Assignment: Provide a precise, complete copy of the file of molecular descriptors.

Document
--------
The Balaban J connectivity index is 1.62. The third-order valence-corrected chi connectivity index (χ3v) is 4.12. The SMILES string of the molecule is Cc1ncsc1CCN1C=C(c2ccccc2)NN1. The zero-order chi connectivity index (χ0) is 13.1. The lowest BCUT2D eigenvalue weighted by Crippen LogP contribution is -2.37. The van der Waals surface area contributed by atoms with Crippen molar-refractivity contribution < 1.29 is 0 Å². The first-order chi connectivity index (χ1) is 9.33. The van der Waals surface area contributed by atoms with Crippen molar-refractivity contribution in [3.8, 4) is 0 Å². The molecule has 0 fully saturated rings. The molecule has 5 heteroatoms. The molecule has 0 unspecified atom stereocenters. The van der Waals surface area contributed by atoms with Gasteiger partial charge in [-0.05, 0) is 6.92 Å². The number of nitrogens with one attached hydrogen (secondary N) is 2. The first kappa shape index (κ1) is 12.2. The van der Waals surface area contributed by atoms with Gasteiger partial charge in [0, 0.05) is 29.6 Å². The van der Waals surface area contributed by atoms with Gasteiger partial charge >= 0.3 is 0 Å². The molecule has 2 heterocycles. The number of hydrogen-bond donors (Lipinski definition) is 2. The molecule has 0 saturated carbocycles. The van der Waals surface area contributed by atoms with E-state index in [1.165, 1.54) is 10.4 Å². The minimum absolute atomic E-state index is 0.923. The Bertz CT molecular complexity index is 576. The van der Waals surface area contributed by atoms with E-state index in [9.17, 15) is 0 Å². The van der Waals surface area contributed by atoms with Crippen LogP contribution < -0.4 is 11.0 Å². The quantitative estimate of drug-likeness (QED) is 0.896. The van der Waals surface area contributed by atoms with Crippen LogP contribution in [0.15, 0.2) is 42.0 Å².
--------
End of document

The Balaban J connectivity index is 1.62. The third-order valence-corrected chi connectivity index (χ3v) is 4.12. The SMILES string of the molecule is Cc1ncsc1CCN1C=C(c2ccccc2)NN1. The zero-order chi connectivity index (χ0) is 13.1. The lowest BCUT2D eigenvalue weighted by Crippen LogP contribution is -2.37. The van der Waals surface area contributed by atoms with Crippen molar-refractivity contribution < 1.29 is 0 Å². The first-order chi connectivity index (χ1) is 9.33. The van der Waals surface area contributed by atoms with Crippen molar-refractivity contribution in [3.8, 4) is 0 Å². The molecule has 0 fully saturated rings. The molecule has 5 heteroatoms. The molecule has 0 unspecified atom stereocenters. The van der Waals surface area contributed by atoms with Gasteiger partial charge in [-0.05, 0) is 6.92 Å². The number of nitrogens with one attached hydrogen (secondary N) is 2. The first kappa shape index (κ1) is 12.2. The van der Waals surface area contributed by atoms with Gasteiger partial charge in [0, 0.05) is 29.6 Å². The van der Waals surface area contributed by atoms with Gasteiger partial charge >= 0.3 is 0 Å². The molecule has 2 heterocycles. The number of hydrogen-bond donors (Lipinski definition) is 2. The molecule has 0 saturated carbocycles. The van der Waals surface area contributed by atoms with E-state index in [1.165, 1.54) is 10.4 Å². The minimum absolute atomic E-state index is 0.923. The Bertz CT molecular complexity index is 576. The van der Waals surface area contributed by atoms with E-state index in [9.17, 15) is 0 Å². The van der Waals surface area contributed by atoms with Crippen LogP contribution < -0.4 is 11.0 Å². The quantitative estimate of drug-likeness (QED) is 0.896. The van der Waals surface area contributed by atoms with Crippen LogP contribution in [0.15, 0.2) is 42.0 Å².